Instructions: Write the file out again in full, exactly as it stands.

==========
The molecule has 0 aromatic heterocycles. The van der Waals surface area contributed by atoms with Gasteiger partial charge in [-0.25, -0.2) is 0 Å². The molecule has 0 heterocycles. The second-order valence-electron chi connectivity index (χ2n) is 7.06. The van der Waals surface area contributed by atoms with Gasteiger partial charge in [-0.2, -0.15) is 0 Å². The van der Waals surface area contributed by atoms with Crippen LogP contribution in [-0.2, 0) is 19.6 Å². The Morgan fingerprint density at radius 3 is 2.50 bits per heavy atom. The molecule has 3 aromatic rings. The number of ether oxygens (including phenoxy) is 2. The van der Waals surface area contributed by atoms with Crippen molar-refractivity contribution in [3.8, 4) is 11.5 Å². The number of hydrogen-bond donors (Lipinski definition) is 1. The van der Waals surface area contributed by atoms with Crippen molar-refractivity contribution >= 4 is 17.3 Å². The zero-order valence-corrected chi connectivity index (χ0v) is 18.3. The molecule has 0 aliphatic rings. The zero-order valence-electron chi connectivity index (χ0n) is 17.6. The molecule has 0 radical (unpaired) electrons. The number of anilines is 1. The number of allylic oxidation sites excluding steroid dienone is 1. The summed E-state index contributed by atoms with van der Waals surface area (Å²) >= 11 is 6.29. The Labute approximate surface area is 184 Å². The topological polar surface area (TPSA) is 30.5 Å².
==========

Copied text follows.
The molecule has 0 aromatic heterocycles. The van der Waals surface area contributed by atoms with Gasteiger partial charge in [-0.25, -0.2) is 0 Å². The molecule has 0 heterocycles. The second-order valence-electron chi connectivity index (χ2n) is 7.06. The van der Waals surface area contributed by atoms with Gasteiger partial charge in [-0.2, -0.15) is 0 Å². The van der Waals surface area contributed by atoms with Crippen LogP contribution in [-0.2, 0) is 19.6 Å². The Morgan fingerprint density at radius 3 is 2.50 bits per heavy atom. The molecule has 3 aromatic rings. The number of ether oxygens (including phenoxy) is 2. The van der Waals surface area contributed by atoms with Crippen molar-refractivity contribution in [3.8, 4) is 11.5 Å². The number of hydrogen-bond donors (Lipinski definition) is 1. The van der Waals surface area contributed by atoms with Crippen molar-refractivity contribution >= 4 is 17.3 Å². The zero-order valence-corrected chi connectivity index (χ0v) is 18.3. The molecule has 0 aliphatic rings. The zero-order valence-electron chi connectivity index (χ0n) is 17.6. The molecule has 0 radical (unpaired) electrons. The number of anilines is 1. The number of allylic oxidation sites excluding steroid dienone is 1. The summed E-state index contributed by atoms with van der Waals surface area (Å²) >= 11 is 6.29. The Labute approximate surface area is 184 Å². The topological polar surface area (TPSA) is 30.5 Å².